SINGAPORE - Central Provident Fund (CPF) monies are not managed as a separate entity by the Government of Singapore Investment Corporation (GIC), they are pooled and invested with the rest of the Government's funds, said Deputy Prime Minister Tharman Shanmugaratnam on Tuesday.
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Here are excerpts of DPM Tharman Shanmugaratnam’s reply to parliamentary questions on CPF and GIC:
How the Government is able to meet its SSGS obligations
What these investment arrangements mean is that CPF members bear no investment risk at all in their CPF balances. Their monies are safe, and the returns they have been promised are guaranteed. Neither does CPFB bear any risk, regardless of whether GIC's investments earn or lose money in any particular year. The risk is wholly borne by the Government, on its own balance sheet.
The Government pools the proceeds from SSGS with its other assets, and invests long-term funds through the GIC. The GIC does not in fact manage SSGS monies on their own, separate from the Government's other assets. This is an important distinction, which I will come to later. GIC is fund manager for the Government, not owner of the assets and liabilities. It seeks to achieve the Government's mandate of achieving good long-term returns, without regard to the sources of the funds that the Government places with it - for example, whether they are proceeds from SGS, SSGS or government surpluses.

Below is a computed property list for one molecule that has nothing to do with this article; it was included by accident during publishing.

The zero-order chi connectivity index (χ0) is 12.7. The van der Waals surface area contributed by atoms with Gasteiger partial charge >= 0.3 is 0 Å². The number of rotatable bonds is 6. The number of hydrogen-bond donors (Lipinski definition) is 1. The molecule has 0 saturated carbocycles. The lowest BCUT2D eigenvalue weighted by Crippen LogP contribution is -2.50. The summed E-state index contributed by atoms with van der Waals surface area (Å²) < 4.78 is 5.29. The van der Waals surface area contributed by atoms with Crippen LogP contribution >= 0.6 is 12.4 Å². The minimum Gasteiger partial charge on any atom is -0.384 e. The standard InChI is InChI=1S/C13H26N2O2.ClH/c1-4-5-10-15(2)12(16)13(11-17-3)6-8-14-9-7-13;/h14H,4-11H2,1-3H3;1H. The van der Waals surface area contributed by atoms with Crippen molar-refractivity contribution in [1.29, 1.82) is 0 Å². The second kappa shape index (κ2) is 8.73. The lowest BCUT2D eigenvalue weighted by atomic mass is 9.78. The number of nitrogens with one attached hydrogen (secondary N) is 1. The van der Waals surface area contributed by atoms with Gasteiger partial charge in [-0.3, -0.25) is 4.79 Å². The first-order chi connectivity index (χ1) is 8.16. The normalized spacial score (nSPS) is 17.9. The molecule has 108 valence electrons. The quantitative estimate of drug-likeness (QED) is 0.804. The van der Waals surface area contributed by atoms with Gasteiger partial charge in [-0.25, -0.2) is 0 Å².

Over the long term, our investments in GIC have earned a creditable return. For example, over the last 20 years, GIC earned 6.5 per cent per annum in USD terms, which translates to 5.0 per cent per annum when expressed in SGD.
But that is not the whole story. This average long term return masks wide fluctuations in returns from year to year. To answer Mr Gerald Giam's question, over the last 20 years, there were 8 years where GIC's investment returns were below what the Government pays on SSGS.
A good example was the Global Financial Crisis (GFC). As I stated in Parliament at the time, GIC's portfolio value in USD terms declined by about 25 per cent during the 14 months from October 2007. GIC's performance was similar to that of other funds with a similar mix of asset classes, but it illustrated the market volatilities faced by every long-term investor.
Even over the 5-years following the crisis, ending 31 March 2013, GIC earned an annualised return of just 2.6 per cent in USD terms, which translates into a mere 0.5 per cent in SGD terms. GIC's Annual Report explains the reasons for this weak recovery from the crisis, especially in illiquid asset classes like real estate. Its 5-year annualised returns are expected to improve significantly going forward.
Hence while the Government expects to earn returns through the GIC over the long term that exceed what it pays on SSGS, and has done so in the past, there is no assurance of GIC's returns exceeding SSGS interest rates over shorter periods, much less every year. This is also because of the guaranteed floor on CPF interest rates, which do not follow declines in market interest rates.
How then is the Government able to meet its SSGS obligations in the years when the markets are weak and GIC's returns fall below what the Government has to pay SSGS? The reason is that the Government has a substantial buffer of net assets, which ensure that it can meet its obligations. In years when investment returns are poor, the net assets have helped to absorb any losses and ensure that the Government can meet its obligations on the SSGS as well as its market-traded SGS. Correspondingly, when investment returns are strong, the net assets grow.
To address Mr Gerald Giam's further question, therefore, no extraordinary measures have been necessary to enable the Government to meet its SSGS obligations in the years when GIC's returns fall short.